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What you didn’t know about your professors’ summers

Friday, August 12 2016 12:00am

Learn more about how your College of Business professors take advantage of their time off.

By Brianna Wilson

Ever wonder what your professors do over the summer? Now you don’t have to. Read on to find out the highlights of three professors.

Gary Coombs                                                                      

Though Gary Coombs, chair of the management department and director of the College of Business Honors Program and his wife, Amy, had just four days of May to spend in New York City, they didn’t waste any time. “We had tickets to see The Color Purple, Shuffle Along, Fiddler On the Roof, She Loves Me, and Eclipsed,” said Coombs. “We also ended up picking up last-minute tickets to see an experimental one-act play called The Woodsman.” 

Coombs returned to Athens to teach two sessions of the Alumni College on Design Thinking, and attended the Nelsonville Music Festival before attending the Organizational Behavior Teaching Conference, where he presented four sessions and taught a crash course on teaching techniques for new faculty.

Coombs then headed east to set up his new vacation house in Fenwick Island.  “It was a lot of work putting up shelves, setting up furniture, and buying all the tools,” he said. But all of the work paid off—a “steady stream of family and friends” visited, according to Coombs.

And, of course, no faculty summer would be complete without some work. “Along the way, I was keeping up on departmental administrative tasks by email and phone, including concluding several faculty searches, managing wait lists for fall classes, and working with Luke Pittaway on the spring class schedule,” Coombs said.

Jess Ogilvie

Coombs wasn’t the only one who did some home improvement. Jess Ogilvie, assistant professor of marketing, recently bought a house built before 1900.

“As I was taking things apart and trying to put the house back together, I learned about the original structure,” she described. “My driveway actually used to be a road; I found toy racecars and wooden toys in the attic, as well as the original wallpaper while remodeling the kitchen. It was really cool to think about all the life that happened in this house and how I get to help start its new chapter.”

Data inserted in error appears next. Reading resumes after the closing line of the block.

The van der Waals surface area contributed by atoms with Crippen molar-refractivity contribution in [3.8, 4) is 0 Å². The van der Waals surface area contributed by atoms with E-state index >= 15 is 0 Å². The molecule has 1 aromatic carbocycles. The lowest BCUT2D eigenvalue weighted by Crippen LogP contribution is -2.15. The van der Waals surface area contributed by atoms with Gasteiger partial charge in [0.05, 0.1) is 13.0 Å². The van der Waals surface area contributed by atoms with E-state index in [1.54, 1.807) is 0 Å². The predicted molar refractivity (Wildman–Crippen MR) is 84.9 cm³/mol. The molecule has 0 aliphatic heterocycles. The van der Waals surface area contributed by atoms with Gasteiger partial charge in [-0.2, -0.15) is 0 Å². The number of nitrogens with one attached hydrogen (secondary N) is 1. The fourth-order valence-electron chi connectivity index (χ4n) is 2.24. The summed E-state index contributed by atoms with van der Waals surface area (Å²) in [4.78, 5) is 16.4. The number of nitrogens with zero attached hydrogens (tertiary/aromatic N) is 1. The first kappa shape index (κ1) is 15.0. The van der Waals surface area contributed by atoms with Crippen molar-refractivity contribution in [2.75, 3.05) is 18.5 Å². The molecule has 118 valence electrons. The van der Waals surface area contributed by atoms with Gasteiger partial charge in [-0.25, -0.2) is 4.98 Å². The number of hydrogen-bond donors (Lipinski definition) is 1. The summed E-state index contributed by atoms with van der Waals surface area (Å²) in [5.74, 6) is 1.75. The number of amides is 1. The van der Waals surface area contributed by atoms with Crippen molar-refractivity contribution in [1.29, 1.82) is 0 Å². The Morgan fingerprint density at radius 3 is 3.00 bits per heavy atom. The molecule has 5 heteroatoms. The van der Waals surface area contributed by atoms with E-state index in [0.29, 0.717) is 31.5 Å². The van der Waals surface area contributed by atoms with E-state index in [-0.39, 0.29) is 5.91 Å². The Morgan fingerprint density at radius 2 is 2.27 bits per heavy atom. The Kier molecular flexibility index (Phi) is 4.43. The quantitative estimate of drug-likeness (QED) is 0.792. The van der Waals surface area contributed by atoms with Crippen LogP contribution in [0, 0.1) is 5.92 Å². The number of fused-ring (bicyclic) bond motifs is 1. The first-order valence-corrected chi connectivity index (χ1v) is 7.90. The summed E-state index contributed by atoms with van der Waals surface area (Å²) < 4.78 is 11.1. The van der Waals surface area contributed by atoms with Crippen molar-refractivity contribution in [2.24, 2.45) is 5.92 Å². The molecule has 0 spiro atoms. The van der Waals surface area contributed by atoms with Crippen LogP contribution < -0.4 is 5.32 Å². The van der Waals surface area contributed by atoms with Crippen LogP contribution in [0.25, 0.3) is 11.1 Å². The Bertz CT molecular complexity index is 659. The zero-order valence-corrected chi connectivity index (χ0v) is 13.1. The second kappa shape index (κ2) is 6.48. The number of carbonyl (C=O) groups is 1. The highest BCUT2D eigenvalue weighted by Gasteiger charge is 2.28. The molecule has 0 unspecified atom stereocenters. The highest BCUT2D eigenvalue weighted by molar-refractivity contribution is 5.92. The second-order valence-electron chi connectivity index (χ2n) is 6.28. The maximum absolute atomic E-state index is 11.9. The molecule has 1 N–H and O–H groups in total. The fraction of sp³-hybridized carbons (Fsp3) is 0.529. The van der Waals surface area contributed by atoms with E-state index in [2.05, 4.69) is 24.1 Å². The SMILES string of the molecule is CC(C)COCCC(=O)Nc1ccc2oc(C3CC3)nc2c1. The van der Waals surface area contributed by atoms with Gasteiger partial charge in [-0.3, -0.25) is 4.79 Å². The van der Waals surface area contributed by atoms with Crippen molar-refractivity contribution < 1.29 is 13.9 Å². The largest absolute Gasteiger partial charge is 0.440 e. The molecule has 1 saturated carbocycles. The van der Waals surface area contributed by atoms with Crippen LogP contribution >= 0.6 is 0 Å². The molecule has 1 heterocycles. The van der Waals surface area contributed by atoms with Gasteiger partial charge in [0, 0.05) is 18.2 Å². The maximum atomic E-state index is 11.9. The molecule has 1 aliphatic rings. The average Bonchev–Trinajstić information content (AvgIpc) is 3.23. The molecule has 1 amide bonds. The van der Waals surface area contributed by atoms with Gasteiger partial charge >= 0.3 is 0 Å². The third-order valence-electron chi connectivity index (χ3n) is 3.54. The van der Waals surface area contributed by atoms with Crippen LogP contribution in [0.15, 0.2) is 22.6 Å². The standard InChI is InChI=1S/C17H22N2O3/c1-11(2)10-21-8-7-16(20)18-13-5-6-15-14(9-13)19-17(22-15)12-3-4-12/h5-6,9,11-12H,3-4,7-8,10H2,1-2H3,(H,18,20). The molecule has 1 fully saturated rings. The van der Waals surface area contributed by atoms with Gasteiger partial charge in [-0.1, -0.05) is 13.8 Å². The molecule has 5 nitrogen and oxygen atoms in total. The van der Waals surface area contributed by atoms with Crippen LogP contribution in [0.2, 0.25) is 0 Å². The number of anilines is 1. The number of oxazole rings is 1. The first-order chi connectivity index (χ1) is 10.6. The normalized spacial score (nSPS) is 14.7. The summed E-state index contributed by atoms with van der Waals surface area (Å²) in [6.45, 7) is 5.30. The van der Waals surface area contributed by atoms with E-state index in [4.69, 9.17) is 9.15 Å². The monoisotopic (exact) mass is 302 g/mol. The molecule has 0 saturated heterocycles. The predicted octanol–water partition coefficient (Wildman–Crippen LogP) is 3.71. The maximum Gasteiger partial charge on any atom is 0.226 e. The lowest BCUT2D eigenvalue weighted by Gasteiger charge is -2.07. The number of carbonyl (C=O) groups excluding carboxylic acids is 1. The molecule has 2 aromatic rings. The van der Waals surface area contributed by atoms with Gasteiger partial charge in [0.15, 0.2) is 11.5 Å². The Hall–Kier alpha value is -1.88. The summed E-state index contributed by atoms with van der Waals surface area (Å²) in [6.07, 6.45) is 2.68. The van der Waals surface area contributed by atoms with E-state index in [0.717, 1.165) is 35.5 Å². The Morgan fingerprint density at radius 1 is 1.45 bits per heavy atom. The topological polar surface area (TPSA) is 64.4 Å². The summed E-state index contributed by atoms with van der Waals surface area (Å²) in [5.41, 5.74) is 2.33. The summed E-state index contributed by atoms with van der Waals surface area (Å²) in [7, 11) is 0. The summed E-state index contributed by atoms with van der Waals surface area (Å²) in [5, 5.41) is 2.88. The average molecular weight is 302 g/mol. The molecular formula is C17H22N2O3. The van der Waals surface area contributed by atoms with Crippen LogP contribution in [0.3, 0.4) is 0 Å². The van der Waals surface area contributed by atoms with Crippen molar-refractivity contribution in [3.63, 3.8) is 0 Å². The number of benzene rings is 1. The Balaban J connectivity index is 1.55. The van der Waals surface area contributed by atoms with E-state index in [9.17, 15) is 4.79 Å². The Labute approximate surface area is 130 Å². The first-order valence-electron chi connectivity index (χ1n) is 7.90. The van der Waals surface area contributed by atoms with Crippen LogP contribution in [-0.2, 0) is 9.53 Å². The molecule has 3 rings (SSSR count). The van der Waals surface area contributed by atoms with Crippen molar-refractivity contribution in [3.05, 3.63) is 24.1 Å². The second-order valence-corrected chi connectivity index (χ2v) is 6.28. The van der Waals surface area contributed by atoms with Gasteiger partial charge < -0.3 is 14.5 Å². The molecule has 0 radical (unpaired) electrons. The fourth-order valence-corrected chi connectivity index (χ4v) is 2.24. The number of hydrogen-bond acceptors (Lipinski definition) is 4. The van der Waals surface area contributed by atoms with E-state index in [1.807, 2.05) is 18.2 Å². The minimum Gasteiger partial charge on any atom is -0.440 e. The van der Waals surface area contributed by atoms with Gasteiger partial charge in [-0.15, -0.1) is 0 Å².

Ogilvie also taught Brazilian executive students. “I helped them learn about market research and new tools we have for collecting data,” she said. “They were so proud to earn a certificate from Ohio University; the excitement they have upon their final ceremony was my favorite part of the experience. It makes me feel like I truly made an impact on their lives.”

But Ogilvie’s favorite part of summer? The cicada invasion. “It was pretty cool, albeit gross, to see them go through their lifecycles,” she said. “It was all anyone could talk about, and kind of brought the city together as a running joke. As we ran away from them, we talked about the countdown until they would leave!”

Colin Gabler

Colin Gabler, assistant professor of marketing and Freeman Fellow also had an international experience this summer. He, along with Gabe Giordano, Robert E. Freeman associate professor of management, led 19 Ohio University students on a Global Consulting Program (GCP) trip to Barcelona, Spain. 

There, students teamed up with students from IQS University to work on five unique international projects.

“For two weeks, students met with their clients, conducted research, analyzed data, and built proposals to help solve real-world problems,” said Gabler. “Projects ranged from expansion of a Spanish spice company into U.S. supermarkets to a room-sharing start-up moving into their next European city to a Swiss transport company vetting Moroccan manufacturing firms to develop a partnership. And, they culminated in a formal presentation to executives.”

When students 'punched out' from their work days, they enjoyed all of the culture that Barcelona has to offer, exploring the beaches, rambling on Las Ramblas, visiting museums and Gaudí architecture, and trying Catalan cuisine.

According to Gabler, the last thing most students said before catching their flights home was, "When can I come back?!" We’re pretty sure he felt the same.